Monday, 6 July 2015

Tips for packing a nutritionally balanced low FODMAP lunchbox [FODMAP & Kids: 2/3]


By Peta Hill (Paediatric Dietitian)





TOP LEFT                  
– Gluten free wrap (containing buckwheat & sorghum flours) made with 1/8 avocado mixed with lactose-free cream cheese and roast turkey


TOP RIGHT               
- Brown rice crackers, sliced cheddar cheese


CENTRE                    
- Homemade low FODMAP muesli bar with pumpkin seeds


BOTTOM LEFT          
- Cherry tomatoes, cucumber


BOTTOM RIGHT       
- Orange


Building a healthy lunchbox for your child is hard enough without the added complication of dietary restrictions – even temporary ones like the low FODMAP diet. 

Here are some tips to guide your packing:

1. START WITH A LITTLE LOW FODMAP SEASONAL FRUIT
Think of a serving size similar to your child’s fist.


Handy hints
Cutting up fruit and putting it into a smaller container for protection prevents squashing and is quick and easy for kids to eat. 

2. ALWAYS INCLUDE PROTEIN
This helps to fill kids up. If your child comes home “starving” and tends to over indulge in afterschool snacks and then isn’t hungry for dinner, consider increasing the protein content of their lunchbox.

Good sources of low FODMAP protein include:
  • MEAT & POULTRY (e.g. leftover roast meats, garlic and onion free patties and meatballs or deli meats),
  • FISH (e.g. tinned tuna/salmon, smoked salmon, garlic and onion free fish patties),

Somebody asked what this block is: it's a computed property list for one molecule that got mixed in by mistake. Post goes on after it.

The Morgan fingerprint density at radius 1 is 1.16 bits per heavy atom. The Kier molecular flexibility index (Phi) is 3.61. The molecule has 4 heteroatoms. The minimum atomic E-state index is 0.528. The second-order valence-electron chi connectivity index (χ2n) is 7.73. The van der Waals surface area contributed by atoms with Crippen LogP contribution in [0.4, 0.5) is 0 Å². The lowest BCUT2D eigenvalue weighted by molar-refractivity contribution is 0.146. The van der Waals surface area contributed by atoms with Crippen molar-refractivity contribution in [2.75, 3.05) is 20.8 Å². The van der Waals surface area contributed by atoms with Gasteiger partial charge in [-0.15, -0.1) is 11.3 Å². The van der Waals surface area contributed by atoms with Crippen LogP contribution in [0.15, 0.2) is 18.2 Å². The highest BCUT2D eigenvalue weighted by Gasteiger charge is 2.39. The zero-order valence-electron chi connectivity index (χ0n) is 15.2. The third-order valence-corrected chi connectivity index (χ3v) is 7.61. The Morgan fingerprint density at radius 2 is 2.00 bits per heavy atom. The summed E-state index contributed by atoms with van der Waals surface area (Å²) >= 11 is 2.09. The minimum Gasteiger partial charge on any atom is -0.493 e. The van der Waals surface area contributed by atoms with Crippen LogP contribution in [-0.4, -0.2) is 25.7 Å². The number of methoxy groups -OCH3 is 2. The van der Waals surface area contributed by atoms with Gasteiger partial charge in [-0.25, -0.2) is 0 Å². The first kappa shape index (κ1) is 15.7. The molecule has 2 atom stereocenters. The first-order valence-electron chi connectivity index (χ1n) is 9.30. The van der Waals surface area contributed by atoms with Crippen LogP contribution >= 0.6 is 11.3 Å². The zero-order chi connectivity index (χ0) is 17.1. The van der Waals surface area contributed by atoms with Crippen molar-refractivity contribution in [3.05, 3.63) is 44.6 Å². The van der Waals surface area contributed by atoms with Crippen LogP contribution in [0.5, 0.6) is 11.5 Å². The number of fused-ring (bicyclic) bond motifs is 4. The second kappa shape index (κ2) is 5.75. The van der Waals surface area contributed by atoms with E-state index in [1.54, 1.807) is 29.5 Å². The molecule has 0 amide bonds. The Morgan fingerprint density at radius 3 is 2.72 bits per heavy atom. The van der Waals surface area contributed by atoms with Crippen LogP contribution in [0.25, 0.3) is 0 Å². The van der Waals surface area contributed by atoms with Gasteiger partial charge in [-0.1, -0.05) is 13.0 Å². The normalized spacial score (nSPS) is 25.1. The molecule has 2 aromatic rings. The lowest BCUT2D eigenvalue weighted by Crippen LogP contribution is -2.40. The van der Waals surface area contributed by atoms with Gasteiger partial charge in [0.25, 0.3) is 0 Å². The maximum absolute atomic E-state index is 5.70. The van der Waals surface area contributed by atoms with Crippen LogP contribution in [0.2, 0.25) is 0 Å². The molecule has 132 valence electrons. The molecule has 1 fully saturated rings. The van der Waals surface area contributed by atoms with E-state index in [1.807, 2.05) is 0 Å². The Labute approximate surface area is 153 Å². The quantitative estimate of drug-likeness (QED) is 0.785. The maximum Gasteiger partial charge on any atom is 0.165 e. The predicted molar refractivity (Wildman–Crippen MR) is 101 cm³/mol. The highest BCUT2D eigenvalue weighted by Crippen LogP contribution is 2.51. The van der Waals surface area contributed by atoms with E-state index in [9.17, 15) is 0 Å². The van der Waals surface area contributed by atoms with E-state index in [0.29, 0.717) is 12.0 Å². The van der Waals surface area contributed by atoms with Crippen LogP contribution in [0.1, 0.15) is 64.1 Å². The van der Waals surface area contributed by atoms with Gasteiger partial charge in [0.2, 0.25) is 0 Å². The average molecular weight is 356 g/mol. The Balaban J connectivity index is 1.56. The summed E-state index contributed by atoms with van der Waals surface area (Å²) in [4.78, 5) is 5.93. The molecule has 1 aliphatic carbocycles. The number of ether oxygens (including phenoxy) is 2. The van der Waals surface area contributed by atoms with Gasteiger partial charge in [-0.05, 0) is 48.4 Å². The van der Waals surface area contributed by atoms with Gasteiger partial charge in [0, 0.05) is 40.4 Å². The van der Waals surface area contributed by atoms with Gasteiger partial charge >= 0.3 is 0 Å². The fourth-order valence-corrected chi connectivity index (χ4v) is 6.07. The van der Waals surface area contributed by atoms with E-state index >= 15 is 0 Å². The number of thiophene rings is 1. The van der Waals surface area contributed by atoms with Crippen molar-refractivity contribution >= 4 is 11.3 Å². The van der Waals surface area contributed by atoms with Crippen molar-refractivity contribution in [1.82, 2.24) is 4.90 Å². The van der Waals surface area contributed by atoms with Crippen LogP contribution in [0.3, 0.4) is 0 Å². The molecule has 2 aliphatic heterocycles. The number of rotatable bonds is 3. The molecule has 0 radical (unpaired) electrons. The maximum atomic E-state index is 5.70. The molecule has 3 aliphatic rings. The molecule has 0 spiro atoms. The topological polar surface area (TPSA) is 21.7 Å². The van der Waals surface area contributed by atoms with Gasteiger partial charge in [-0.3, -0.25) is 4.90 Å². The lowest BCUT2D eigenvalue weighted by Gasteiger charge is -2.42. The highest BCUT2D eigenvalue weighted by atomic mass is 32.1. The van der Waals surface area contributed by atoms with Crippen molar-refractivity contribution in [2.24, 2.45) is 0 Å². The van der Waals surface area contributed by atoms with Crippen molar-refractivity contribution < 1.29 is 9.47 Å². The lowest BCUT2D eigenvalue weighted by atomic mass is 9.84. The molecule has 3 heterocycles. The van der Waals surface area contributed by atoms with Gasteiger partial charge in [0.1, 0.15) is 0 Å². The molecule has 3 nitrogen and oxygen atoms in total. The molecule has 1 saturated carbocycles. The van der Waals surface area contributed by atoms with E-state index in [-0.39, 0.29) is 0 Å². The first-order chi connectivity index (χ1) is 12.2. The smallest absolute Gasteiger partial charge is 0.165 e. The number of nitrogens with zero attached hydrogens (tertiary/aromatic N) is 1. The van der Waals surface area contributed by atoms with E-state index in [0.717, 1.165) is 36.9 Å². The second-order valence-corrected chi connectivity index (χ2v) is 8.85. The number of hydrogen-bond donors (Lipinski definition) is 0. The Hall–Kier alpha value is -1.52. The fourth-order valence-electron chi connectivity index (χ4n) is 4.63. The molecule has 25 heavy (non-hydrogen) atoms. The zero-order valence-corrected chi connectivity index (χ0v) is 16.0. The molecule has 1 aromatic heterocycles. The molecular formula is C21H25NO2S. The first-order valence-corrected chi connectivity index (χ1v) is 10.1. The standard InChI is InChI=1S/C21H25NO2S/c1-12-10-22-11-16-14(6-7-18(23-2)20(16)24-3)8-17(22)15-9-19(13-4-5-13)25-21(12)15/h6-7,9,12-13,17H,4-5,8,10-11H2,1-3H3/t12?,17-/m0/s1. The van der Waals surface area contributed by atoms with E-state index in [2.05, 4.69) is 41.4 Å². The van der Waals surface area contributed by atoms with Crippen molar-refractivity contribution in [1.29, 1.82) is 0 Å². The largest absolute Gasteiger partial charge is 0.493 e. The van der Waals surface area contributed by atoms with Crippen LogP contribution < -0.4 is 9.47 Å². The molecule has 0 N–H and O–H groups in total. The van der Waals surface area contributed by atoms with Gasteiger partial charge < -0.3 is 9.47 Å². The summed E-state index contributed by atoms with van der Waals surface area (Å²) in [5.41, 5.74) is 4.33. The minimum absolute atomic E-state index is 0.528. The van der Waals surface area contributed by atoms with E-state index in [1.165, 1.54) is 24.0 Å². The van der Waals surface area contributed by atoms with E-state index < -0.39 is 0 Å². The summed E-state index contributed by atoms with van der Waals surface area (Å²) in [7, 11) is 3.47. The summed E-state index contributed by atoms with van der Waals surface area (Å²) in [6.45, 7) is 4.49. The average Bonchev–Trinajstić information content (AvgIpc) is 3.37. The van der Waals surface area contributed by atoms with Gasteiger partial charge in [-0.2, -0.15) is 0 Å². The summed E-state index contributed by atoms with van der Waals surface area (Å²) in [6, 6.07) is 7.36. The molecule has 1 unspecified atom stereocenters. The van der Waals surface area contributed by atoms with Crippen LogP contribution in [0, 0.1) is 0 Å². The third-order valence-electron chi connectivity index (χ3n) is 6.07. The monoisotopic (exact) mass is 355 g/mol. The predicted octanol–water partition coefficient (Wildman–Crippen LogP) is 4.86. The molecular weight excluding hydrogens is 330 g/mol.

• EGGS (e.g. hard boiled eggs, frittata, egg slices),
  • NUTS (if your child’s school permits!) & SEEDS (e.g. 10 almonds/hazelnuts/peanuts/mixed nuts, pumpkin/sunflower seeds or homemade trail mix/muesli bars/spreads made with Low FODMAP nuts* and/or seeds*) as well as
  • DAIRY PRODUCTS (e.g. hard yellow cheese, lactose free yoghurt/custard).
*Ensure low FODMAP quantities by consulting the Monash University Low FODMAP diet app.

Handy hints 
While it’s a good idea to fill sandwiches, wraps and rolls with protein, it can also be included separately.



TOP, LEFT TO RIGHT              
– homemade low FODMAP muesli bar with pumpkin seeds, cheddar cheese slices

BOTTOM, LEFT TO RIGHT     
– low FODMAP chicken patties, roast turkey from the deli, almonds




3. ADD SOME VEGETABLES/SALAD
The Australian Guide to Healthy Eating recommends around 5 serves of vegetables for school aged children, making it nearly impossible for kids to get the veggies they need just from their dinner plate.

Handy hint
Dips can make vegetables more appealing for some kids.  Try lactose free cream cheese or a homemade low FODMAP dip with garlic-infused oil. 
4. INCLUDE WHOLEGRAIN BREADS & CEREALS
Choose breads, wraps, crackers and biscuits based on low FODMAP whole grains, such as, brown rice, buckwheat*, millet, oats*, quinoa, sorghum, or spelt sourdough*.



*Ensure low FODMAP quantities by consulting the Monash University Low FODMAP diet app.

Handy hint
When baking, choose recipes that incorporate whole grains, such as our low FODMAP ANZAC cookies with oats


Final tip